Homeland is the remarkable memoir of George Obama, President Obama’s Kenyan half brother, who found the inspiration to strive for his goal—to better the lives of his own people—in his elder brother’s example.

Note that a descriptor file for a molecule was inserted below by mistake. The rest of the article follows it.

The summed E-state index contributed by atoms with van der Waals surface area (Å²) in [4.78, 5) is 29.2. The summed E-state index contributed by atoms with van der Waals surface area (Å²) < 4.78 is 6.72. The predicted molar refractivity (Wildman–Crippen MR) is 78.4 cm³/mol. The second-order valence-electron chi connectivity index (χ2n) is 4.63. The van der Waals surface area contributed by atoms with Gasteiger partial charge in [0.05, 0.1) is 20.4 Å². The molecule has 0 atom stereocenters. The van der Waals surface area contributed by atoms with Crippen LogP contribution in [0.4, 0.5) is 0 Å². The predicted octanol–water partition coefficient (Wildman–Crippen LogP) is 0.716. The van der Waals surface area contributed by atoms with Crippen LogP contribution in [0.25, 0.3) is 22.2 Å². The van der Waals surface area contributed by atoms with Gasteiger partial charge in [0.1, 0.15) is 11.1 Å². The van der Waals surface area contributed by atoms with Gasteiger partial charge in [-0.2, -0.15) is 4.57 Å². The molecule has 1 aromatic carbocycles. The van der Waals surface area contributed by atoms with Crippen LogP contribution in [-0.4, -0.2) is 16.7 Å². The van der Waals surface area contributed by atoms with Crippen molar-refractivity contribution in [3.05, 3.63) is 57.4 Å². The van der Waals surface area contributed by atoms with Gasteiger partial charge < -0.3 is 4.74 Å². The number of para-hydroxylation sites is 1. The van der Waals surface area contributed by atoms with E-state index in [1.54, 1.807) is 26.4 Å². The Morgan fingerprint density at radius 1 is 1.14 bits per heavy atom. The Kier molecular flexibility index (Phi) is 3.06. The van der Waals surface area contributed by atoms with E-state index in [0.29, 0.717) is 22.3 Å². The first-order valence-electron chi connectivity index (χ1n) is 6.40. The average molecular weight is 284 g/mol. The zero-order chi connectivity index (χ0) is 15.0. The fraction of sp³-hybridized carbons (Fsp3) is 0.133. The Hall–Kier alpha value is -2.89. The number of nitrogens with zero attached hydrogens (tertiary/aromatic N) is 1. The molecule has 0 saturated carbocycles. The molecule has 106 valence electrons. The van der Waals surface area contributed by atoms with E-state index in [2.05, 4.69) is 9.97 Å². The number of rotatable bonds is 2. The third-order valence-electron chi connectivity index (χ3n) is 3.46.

In the spring of 2006, George met his older half brother, then–U.S. senator Barack Obama, for the second time—the first was when he was five. The father they shared was as elusive a figure for George as he had been for Barack; he died when George was six months old. George was raised by his mother and stepfather, a French aid worker, in a well-to-do suburb of Nairobi. He was a star pupil and rugby player at a top boarding school in the Mount Kenya foothills, but after his mother and stepfather separated when he was fifteen, he was deprived of the only father figure he had ever known. Now left angry, rebellious, and troubled, his life crashed and burned. George dropped out of school and started drinking and smoking hashish. From there it was only a short step to the gangland and a life of crime. He gravitated to Nairobi’s vast ghetto, and in the midst of its harsh existence discovered something wholly unexpected: a vibrant community and a special affinity with the slum kids, whom he helped survive amid grinding poverty and despair. When he was twenty, he and three fellow gangsters were arrested for a crime they did not commit and imprisoned for nine months in the hell of a Nairobi jail. In an extraordinary turn of events, George went on to represent himself and the other three at trial. The judge threw out the case, and George walked out of jail a changed man.
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